Great Rift Blog

Category Archives: Kilimanjaro


Isa – Our Assistant Guide

Posted by in Kilimanjaro,Mountains,Staff | September 22, 2016

ISIHAKU ISSA SAID (Isa) is our Assistance Guide.  He was born in December 1985 in the capital city of Tanzania; Dodoma.  He grew up in the village near the city called Bahi.  He started primary school in January 1995.  He completed standard seven in September 2001 and in January 2002 he started secondary education.  In 2005 he completed his secondary education, all in Dodoma.  After secondary education he moved to Kilimanjaro.  He did not perform very well in secondary education so he did not get the government sponsor.  On 2006 he joined to the college of tourism in Moshi, called INTEL TRAINING CENTER.  This college is the best college for tourism training in Moshi.

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Isa and his family.

In 2007 he started to work as a Porter on Kilimanjaro.  When not working with us at Great Rift, he works with other companies.  In 2009 he applied for the licence to lead clients on Kilimanjaro and Meru, and 2010 he got the licence.

Isa has attended different First Aid training which was organized by KINAPA (Kilimanjaro National Park) in 2012, 2014, and 2016.

In 2014, Isa was married and now he has one daughter.  He lives in Moshi with his family.  People like to call Isihaku as Isa for short.  Isa started with us at GREAT RIFTS MOUNTAINS AND SAFARIS in January 2015.  Isa likes Machame and Lemosho Route.  He is full route mountain guide, and works as both an Assistance Guide and full Guide depending on how busy we are.  Also, Isa goes to safari as safari guide.  Isa has a lot of experience and much to tell if you climb with us!

Colman, an African Mountaineer – Part 3

Posted by in Colman,Kilimanjaro,Mountains | September 16, 2016

As I promised, one more post of some Kilimanjaro stories.  I hope you enjoy them.  I will tell a sad one and then some happy ones.

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Colman on the summit with a group of British clients.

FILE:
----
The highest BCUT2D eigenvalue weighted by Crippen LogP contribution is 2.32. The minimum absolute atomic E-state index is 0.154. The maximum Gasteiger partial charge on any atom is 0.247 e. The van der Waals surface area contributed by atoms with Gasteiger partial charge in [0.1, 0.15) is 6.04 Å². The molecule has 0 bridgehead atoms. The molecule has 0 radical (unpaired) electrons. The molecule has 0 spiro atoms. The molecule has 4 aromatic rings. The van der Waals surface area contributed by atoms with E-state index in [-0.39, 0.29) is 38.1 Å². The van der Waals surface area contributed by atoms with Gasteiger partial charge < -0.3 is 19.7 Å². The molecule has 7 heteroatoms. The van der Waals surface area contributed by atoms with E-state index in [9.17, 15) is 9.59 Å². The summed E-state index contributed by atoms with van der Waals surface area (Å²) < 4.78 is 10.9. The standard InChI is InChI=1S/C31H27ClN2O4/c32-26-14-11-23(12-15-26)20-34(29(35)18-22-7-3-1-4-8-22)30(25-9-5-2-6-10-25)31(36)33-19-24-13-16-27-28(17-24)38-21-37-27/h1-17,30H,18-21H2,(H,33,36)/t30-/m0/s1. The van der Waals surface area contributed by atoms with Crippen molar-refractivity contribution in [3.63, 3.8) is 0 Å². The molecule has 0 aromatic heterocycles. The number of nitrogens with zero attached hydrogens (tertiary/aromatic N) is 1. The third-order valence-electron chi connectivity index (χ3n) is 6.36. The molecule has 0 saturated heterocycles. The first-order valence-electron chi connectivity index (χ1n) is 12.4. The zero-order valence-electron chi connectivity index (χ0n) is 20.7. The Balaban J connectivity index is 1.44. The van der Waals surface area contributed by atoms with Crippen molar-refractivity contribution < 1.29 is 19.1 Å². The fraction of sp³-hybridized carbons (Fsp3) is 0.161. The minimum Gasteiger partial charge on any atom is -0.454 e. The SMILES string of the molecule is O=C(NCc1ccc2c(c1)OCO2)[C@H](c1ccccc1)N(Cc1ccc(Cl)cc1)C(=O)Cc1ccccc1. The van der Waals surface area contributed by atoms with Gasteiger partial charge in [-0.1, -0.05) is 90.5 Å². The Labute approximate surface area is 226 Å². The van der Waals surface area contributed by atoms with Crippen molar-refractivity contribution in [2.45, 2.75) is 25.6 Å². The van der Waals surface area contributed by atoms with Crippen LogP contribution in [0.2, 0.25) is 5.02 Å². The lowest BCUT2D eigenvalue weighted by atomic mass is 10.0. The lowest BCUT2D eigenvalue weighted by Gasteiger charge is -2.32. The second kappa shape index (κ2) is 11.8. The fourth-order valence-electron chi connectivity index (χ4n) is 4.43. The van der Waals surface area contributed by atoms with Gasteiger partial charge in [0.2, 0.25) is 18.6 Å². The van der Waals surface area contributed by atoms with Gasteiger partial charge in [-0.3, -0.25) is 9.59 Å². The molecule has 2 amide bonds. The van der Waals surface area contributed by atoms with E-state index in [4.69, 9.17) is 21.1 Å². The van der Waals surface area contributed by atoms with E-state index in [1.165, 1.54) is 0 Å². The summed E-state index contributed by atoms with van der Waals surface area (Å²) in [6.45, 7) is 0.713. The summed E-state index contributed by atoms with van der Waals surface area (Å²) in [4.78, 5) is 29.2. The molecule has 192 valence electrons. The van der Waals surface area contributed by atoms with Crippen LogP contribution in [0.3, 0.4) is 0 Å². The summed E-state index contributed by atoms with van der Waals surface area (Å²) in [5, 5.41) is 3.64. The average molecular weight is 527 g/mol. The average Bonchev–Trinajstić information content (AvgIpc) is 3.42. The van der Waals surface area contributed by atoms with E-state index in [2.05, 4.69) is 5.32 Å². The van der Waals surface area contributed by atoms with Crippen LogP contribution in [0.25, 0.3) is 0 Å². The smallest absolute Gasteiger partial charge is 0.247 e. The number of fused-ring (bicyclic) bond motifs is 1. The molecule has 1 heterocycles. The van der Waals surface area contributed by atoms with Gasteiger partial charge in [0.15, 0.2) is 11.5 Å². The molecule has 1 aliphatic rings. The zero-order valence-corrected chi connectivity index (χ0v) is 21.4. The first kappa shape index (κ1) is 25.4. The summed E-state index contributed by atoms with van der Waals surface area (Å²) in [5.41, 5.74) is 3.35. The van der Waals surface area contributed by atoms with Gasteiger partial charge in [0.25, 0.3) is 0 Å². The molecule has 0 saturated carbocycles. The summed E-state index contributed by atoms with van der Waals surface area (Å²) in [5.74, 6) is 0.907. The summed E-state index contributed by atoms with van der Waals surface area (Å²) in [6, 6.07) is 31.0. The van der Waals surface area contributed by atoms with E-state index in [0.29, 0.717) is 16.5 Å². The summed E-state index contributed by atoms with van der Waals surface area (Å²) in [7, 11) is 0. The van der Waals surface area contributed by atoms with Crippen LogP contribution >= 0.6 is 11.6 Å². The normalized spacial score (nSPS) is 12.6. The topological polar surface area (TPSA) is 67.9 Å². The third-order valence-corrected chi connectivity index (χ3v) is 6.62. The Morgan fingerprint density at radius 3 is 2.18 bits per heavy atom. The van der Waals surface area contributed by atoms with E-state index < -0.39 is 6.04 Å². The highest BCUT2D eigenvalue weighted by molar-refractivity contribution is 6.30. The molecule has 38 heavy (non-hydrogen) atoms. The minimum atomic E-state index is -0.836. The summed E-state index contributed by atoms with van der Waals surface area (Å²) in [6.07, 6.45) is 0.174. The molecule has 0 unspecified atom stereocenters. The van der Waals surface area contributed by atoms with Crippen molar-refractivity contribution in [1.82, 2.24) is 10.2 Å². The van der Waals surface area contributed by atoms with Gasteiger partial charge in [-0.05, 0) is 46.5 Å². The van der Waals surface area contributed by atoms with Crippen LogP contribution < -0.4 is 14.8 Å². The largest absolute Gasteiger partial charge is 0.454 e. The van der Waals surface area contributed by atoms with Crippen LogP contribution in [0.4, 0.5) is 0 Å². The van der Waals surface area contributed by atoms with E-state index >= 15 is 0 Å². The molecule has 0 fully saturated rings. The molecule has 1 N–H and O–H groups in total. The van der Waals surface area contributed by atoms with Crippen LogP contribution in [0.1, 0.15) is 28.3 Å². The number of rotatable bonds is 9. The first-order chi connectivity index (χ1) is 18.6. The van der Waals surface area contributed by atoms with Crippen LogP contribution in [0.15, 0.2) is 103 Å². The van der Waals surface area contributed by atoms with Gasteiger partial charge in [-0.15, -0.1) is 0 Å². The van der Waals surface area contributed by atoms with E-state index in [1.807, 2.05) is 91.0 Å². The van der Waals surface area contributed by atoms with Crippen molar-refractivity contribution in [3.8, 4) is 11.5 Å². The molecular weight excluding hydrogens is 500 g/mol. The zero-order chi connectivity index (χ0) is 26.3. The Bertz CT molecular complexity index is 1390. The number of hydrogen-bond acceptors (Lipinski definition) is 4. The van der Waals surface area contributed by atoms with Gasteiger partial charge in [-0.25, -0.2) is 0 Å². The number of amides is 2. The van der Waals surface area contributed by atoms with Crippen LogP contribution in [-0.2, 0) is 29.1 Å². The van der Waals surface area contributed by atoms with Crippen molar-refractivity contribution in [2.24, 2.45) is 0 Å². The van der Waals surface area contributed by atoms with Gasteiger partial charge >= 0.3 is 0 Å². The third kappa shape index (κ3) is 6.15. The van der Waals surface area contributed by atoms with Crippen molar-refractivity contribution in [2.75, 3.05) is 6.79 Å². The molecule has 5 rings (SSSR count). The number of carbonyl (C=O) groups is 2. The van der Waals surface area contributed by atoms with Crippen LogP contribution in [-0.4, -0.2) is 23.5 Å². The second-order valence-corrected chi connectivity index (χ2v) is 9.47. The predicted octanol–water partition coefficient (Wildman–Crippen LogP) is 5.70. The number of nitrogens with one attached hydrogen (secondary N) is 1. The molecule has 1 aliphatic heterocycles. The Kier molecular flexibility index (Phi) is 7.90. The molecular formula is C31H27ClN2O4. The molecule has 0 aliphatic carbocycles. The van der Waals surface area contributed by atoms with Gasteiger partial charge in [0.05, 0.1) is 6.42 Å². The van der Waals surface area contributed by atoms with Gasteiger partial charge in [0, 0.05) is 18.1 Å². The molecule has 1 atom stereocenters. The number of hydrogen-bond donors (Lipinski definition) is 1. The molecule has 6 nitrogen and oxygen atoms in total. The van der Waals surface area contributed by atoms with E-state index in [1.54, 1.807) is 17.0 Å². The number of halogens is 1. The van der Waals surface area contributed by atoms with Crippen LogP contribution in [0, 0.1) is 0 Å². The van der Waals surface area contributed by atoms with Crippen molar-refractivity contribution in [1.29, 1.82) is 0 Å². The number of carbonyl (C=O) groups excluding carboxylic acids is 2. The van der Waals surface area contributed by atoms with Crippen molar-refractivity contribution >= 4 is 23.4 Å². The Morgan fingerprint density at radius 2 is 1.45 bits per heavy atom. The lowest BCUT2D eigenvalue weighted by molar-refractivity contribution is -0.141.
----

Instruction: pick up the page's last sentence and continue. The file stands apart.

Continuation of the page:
Another story happened in 2006 when I was with a group of 2 Swedish guys.  We climbed via Machame Route, but planned to summit via the Western Breach.  I was not used to summiting through the Western Breach.  Normally I was used to summiting via Kibo Hut or Barafu Camp.  I had already heard a lot about the Western Breach from other guides, about the rock falls.  Some clients had already died there because of rock fall and some porters and guides had already lost their legs and arms on that route.  It was really scary.  But I have no choice because the clients they chose to do it.  After arriving at the Lava Tower I tried to explain to the clients about the rock falls, but they say we do not care and that they want to climb via the Western Breach.  They say they do not like to climb via Barafu.  They told me if I don’t climb via Western Breach it was ok, they will go down and they will ask for refund, because my employer at the time promised they will climb this route.  So I have no choice.  We stayed at Lava Tower and then the next day we go to Arrow Camp.  From Lava Tower to Arrow Camp is not far, only one hour.  We had lunch and then we rest.  I did not go to sleep.  I was talking with the porters.  Later I saw another group of four clients.  They were coming up from Shira Hut to Arrow Camp.  We had the afternoon walk and then we come down for dinner.  It was early dinner at 5:00pm.  They want to sleep early because they want to wake at 2:00am and start summiting.  That was their plan, it was not my plan.  After they told me that, I told them no we will wake up 4:00am and departure it will 5:00am.  I had that plan because it was more safe if the rock fall you can see it and you can avoid it.  After I told them they agree with me but not 100%.  Instead of going to sleep they go to chat with the group of four clients from America.  The American group has a plan to leave at 2:00am because they want to have a sun rise at the top.  The Swedish guy they come to me and they want to leave with the Americans at 2:00pm.  They say Colman, we want to stick with our original plan to leave at 2:00am.  I was so confused now.  I just say no we will leave 5:00am.  They go back to sleep in their tent.  At 1:30am I hear the Americans are ready to start to go.  They leave at 2:00am.  Our Waiter, he goes to wake the guys at 4:00am.  The guys they say they do not want anything for breakfast and they are ready to leave.  The Waiter tells me so I wake up and I pack everything and I go to the guys to say hallo to them.  But they do not respond.  They were angry with me.  I told them lets go.  After two hours of walking we hear people making noise.  I try to look at the top but I cannot see anything.  I it was too cloudy.  I told the guys to have rest and drink water but they say no and keep going up.  I want to have a break because I want to know what is going on.  But they say no.  After fifteen minutes I hear something coming down.  I look up to see it was rock and it was not far from us.  The rock was coming down on the right side.  I told the guys to stay on the left side.  The guy they were so scared.  The noise now it was not far. I told them to have a break and drink water.  We moved from the trail and stood on the big rock.  I looked at the top and saw the group of people coming down and they were carrying somebody in their hands.  We waited until they came near us.  Now I started to recognize them.  It was the American group guides and the three Americans.  After they see us, they stop and they want help.  We asked them what has happened.  They said at 4:30am on the way up they had a break for water, but before starting to drink they heard something like rocks coming down, but they can’t see which side it was coming through because of clouds and darkness.  By headlight they can’t see far away so the three American guys and the two guides moved to the right, but the other guy was peeing on the rock so he was late to move to the right.  The rock hit him on the shoulder and he fell down and hit his head on the rock.  There was lots of blood starting to come out.  They tried to use everything they could to stop the blood but it did not stop.  That was what they told us.